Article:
BY XOLISANI NCUBE
AN attempt by the former Zifa board led by Philip Chiyangwa to shield assets owned by the football mother body from being sold to cover its debts has come to haunt the current leadership after the High Court ruled that such an act is illegal.
High Court judge Justice Priscilla Munangati-Manongwa has ruled that Zifa and its subsidiary, Zifa (Pvt) Ltd had no right to trade off a house which had been placed under judicial administration without the court’s consent.
Zifa has been embroiled in a house ownership wrangle with Maxwell Ndudzo, who is accusing the association of double dealing after selling the property that had been attached and sold by the sheriff of the High Court to his company, Max Haivo Electrical Hardware.
But Justice Munangati-Manongwa ruled that the transaction should be reversed because it was done fraudulently before she punished the association with an order to pay legal costs incurred by Ndudzo.
“It is the court’s conviction that given the aforegoing findings, the applicant, (Ndudzo) is entitled to the relief sought. The application be and is hereby granted. The deed of transfer dated April 4, 2017 registered in the office of the third respondent (registrar of deeds) at Harare in respect of a certain piece of land situate in the district of Harare called 100 of Kensington Estate be and is hereby cancelled,” part of the judgment read.
Court documents suggest that Zifa, through its private entity, Zifa Private Limited, sold and transferred a house in Kensington to a questionable entity; Olive Touch Investment, at a time the sheriff had lawfully attached the property and sold it to Ndudzo on behalf of the association’s creditors.
According to a deed of transfer prepared by Ngarava, Moyo and Chikono Legal Practitioners in April 2017, Marshal Jonga, a staffer at Chiyangwa’s investments at the time, had sold the house to Olive Touch Investment.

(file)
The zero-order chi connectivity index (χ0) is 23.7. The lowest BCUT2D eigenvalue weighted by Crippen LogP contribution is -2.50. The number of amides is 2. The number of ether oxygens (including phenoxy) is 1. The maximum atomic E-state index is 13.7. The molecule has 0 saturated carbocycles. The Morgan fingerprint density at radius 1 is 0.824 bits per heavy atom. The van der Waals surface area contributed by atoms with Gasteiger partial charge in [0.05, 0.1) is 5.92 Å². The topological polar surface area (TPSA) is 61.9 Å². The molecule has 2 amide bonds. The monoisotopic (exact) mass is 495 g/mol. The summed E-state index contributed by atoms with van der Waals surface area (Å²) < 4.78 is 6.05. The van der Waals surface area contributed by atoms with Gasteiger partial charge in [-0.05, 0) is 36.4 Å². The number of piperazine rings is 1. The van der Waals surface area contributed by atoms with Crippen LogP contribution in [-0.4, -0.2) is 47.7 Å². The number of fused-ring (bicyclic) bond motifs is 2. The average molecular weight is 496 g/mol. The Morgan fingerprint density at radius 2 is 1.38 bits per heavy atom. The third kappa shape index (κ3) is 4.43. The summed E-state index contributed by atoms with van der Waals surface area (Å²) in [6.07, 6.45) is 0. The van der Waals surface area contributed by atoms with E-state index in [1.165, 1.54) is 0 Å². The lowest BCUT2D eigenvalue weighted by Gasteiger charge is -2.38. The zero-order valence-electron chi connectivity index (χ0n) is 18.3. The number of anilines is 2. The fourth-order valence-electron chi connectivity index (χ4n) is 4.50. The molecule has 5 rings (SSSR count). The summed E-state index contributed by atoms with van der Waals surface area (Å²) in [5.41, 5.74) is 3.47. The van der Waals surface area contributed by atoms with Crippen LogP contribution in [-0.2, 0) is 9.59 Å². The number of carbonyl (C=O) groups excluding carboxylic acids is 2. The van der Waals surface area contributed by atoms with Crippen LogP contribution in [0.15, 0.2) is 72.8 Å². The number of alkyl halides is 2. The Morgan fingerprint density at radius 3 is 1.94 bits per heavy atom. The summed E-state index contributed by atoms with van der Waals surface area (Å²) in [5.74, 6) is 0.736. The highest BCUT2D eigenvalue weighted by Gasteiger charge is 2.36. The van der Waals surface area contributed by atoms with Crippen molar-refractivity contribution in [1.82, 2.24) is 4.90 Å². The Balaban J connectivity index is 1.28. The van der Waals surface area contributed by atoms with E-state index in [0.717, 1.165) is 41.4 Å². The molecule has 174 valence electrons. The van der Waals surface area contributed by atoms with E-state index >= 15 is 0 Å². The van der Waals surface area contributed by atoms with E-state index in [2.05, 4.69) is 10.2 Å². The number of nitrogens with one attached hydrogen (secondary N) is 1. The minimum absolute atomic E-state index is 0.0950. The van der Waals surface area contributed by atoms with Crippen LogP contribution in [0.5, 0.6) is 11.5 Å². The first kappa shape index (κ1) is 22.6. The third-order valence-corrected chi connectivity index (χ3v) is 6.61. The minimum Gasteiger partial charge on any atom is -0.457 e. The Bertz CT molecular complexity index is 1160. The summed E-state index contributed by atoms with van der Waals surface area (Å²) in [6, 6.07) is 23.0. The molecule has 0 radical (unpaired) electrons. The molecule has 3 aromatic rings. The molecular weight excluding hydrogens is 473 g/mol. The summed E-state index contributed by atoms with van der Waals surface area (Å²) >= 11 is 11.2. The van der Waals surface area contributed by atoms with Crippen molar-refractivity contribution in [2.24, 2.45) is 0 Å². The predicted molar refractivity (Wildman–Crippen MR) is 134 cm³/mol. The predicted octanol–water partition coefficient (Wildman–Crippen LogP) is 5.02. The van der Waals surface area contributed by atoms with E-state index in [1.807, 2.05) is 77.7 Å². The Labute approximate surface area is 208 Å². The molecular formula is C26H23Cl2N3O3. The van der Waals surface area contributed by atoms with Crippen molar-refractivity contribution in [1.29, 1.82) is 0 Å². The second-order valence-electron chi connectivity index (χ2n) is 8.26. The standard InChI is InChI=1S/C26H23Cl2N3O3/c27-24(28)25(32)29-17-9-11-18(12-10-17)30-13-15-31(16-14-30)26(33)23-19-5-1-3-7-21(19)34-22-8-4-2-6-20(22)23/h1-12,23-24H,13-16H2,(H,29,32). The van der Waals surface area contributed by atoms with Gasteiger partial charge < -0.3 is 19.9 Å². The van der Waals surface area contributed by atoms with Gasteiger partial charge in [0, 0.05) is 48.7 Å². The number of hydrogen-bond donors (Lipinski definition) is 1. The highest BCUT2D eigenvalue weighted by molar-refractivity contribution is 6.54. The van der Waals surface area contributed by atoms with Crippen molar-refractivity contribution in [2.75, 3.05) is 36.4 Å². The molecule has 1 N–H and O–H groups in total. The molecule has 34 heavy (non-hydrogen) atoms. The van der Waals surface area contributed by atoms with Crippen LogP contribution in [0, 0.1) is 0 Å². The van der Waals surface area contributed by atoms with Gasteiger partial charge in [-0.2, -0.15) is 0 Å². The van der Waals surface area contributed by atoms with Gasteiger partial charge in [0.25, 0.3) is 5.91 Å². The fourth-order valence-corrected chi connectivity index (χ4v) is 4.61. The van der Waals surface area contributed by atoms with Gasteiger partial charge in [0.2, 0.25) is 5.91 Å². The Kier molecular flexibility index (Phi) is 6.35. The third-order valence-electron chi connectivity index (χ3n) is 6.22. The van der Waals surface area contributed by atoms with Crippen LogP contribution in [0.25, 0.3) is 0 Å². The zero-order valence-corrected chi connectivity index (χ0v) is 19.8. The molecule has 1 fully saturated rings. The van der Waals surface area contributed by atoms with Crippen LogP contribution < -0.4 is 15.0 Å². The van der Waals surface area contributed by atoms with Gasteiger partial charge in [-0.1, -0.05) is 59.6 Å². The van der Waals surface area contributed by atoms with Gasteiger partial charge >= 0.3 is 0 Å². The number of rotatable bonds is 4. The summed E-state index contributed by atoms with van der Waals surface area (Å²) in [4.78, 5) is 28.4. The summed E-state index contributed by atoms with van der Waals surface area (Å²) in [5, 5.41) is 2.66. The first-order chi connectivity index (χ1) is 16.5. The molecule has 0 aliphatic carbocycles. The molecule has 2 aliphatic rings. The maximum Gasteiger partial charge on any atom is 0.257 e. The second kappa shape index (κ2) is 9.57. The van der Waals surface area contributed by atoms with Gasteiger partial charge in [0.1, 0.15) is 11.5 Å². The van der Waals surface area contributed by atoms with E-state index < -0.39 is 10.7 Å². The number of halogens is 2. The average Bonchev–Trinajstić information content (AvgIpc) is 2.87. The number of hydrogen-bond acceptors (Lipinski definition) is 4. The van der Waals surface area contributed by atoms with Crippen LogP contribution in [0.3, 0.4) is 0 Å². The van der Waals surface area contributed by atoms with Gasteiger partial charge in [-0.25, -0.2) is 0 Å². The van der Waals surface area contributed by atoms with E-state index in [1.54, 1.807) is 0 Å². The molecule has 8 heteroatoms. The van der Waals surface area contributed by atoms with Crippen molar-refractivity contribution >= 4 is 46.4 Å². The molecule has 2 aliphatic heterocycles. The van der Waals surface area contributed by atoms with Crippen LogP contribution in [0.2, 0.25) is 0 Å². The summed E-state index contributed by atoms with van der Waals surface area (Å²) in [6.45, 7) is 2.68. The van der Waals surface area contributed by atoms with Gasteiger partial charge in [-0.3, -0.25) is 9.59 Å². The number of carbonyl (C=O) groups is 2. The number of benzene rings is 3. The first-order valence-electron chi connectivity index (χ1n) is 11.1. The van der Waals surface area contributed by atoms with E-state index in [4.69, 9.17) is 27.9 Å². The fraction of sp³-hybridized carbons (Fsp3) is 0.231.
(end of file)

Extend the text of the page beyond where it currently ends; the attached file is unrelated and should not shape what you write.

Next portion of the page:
Documents at hand also suggest that Jonga illegally sold the house on behalf of Zifa Private Limited because the association tried to evade its creditors.
The court documents state that proceeds from the sale of the house were supposed to pay Lazarus Mhurushomana and other Zifa creditors, but Jonga entered into an illegal deal with Olive Touch, a company that had no known operating address.
Fredrick Gijima, a lawyer representing Ndudzo stated in court papers that the sale of the house to Olive Touch by Jonga was fraudulent since his client had already paid for the same property through the sheriff.
Ndudzo had offered to buy the house as the highest bidder through a public auction done by the sheriff of the High Court. Proceeds of the sale were meant to settle money owed by Zifa to some of its creditors, among them Led Travel and Tours.
Zifa, represented by Advocate Lewis Uriri, unsuccessfully tried to separate the Zifa Pvt Ltd and the association saying the said creditors who had attached the property in question were wrong because the two entities were distinct.